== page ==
April 6 Book Launch & Photography Reception, Washington, DC for the two-volume book “In the Centennial Footsteps of the Great War”
By Kathy Abbott
In recognition of the 105th anniversary of the American entry into World War I, the Daughters of the American Revolution (DAR), the Doughboy Foundation, the Embassy of Hungary, and Mathias Corvinus Collegium invite you to a Book Launching ceremony and Photography Reception for the premiere of Attila Szalay-Berzeviczy’s forthcoming two-volume book, “In the Centennial Footsteps of the Great War.” The event will be held at the DAR Headquarters, located in the heart of Washington D.C at 1776 D St NW, on Wednesday, April 6, 2022 at 5 p.m.
Daily Taps at the National WWI Memorial, in Washington, DC. All proceeds from the event will be used to complete the National WWI Memorial, DC , and to ensure that Daily Taps is played at the Memorial forever.Also attending will be Jari Villanueva, Taps for Veterans, producer and lead bugler for
In Attila Szalay-Berzeviczy’s program notes for the ceremony “Lessons from the First World War to Prevent the Third World War” he notes, “After concluding my centennial project, I am delighted to present to you the story of the Great War in full-color photographs. I very much hope that the images in this volume and the next will inspire you to visit these historic places with your children in order to discover the peace and beauty I found there, and to reflect at the exact location on the tragic events that took place there over one hundred years ago. I also hope that this two-volume book will in some small way contribute and support future commemorations beyond the centenary, and will remind everyone that peace can never be taken for granted. It is my wish that our great-great-grandchildren will be able to commemorate the bicentenary of the outbreak of the Great War on 28 June 2114, after a century of global peace.”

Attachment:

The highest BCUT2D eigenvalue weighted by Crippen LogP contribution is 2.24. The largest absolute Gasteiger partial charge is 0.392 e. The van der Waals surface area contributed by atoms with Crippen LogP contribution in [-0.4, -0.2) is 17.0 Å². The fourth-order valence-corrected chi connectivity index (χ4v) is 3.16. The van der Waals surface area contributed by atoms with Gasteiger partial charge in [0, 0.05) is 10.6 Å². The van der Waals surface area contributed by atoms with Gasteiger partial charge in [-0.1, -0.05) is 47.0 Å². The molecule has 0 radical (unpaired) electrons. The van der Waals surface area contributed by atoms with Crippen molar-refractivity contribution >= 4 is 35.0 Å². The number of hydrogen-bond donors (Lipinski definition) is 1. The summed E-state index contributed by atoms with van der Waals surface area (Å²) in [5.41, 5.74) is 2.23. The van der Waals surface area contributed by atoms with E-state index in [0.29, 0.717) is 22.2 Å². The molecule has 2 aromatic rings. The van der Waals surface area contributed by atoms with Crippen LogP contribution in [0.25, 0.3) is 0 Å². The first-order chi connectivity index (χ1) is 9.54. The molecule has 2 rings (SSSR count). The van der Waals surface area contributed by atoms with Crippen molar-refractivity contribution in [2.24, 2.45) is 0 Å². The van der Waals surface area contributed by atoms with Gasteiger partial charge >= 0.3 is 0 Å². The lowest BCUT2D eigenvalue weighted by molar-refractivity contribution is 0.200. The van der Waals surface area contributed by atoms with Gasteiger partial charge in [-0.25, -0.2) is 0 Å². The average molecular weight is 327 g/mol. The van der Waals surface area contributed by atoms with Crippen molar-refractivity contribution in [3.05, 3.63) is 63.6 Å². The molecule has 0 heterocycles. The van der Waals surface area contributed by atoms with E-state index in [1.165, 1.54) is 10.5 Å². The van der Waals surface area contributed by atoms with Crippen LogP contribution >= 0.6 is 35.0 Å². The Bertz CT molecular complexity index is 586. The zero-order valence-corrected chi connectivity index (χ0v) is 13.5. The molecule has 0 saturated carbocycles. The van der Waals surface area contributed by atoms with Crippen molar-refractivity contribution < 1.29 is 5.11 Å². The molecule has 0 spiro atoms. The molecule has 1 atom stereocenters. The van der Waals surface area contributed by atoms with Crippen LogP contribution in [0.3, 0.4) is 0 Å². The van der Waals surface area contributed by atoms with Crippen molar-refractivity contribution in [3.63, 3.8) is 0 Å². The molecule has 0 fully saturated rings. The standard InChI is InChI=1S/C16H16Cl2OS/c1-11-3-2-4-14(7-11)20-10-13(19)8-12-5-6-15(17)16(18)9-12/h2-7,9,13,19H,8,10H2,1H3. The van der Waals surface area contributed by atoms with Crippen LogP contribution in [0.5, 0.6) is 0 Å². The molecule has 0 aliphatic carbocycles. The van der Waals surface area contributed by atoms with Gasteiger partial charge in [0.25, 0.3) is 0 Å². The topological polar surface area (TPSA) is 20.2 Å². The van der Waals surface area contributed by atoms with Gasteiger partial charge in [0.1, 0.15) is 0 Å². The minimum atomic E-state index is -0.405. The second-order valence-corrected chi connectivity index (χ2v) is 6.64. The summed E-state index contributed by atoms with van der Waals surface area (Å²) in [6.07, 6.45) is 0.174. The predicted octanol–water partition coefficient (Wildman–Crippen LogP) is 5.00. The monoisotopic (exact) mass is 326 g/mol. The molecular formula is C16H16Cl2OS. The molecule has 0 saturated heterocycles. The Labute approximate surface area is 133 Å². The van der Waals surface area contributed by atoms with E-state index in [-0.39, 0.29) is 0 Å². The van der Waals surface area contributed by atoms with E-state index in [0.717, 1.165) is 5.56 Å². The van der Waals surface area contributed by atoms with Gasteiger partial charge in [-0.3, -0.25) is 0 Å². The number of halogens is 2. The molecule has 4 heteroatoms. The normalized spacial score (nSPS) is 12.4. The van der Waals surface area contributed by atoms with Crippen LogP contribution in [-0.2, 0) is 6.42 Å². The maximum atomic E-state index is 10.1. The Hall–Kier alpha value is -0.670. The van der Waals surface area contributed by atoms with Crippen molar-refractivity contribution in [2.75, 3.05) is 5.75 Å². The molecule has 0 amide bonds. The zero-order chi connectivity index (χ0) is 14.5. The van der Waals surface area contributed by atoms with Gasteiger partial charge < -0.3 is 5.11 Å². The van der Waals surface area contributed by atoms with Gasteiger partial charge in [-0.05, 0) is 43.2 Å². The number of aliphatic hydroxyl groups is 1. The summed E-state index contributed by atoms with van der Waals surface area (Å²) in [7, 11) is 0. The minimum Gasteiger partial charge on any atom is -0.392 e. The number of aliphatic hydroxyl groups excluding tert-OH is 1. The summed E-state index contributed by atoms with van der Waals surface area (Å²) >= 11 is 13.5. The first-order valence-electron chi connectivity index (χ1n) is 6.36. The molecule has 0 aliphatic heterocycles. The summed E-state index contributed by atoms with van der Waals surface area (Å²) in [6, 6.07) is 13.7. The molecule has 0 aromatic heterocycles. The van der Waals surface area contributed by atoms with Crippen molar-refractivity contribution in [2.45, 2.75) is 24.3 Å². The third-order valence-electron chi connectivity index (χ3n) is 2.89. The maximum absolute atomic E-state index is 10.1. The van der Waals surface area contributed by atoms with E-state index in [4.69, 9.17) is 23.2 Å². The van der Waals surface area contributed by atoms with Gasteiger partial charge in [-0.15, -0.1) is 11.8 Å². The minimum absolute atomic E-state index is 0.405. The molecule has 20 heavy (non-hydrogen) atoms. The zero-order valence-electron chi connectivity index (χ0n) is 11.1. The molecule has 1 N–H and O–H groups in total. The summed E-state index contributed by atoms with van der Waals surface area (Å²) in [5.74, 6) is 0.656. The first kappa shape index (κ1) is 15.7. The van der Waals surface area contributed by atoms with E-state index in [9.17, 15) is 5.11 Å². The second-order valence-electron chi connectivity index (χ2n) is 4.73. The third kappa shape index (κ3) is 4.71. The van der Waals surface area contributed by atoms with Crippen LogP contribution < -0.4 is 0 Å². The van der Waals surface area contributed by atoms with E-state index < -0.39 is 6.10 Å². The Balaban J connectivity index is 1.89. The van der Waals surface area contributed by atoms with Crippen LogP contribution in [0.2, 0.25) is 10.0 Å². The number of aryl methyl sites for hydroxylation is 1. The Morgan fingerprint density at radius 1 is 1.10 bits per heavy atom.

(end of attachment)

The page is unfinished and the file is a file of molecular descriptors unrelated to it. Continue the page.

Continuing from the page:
Below Attila Szalay-Berzeviczy reflects on “In the Centennial Footsteps of the Great War” as it chronicles and explains the historical events and the horrors of the First World War through photos that were taken 100 years later, between 2014 and 2021 in each and every theatre of the war, covering altogether fifty-seven different countries:
Lessons from the First World War to prevent the Third World War
By Attila Szalay-Berzeviczy
Throughout history, all wars have been given names. But not the one to which this book is dedicated. It was simply called the Great War. This epithet perfectly reflects the scale of this vast and terrible war, which was beyond the confines of all previous experience. By 1914, demographic changes and industrialization enabled warring states to send armies larger than ever seen before to the battlefield, and to supply them for as long as was needed to achieve victory.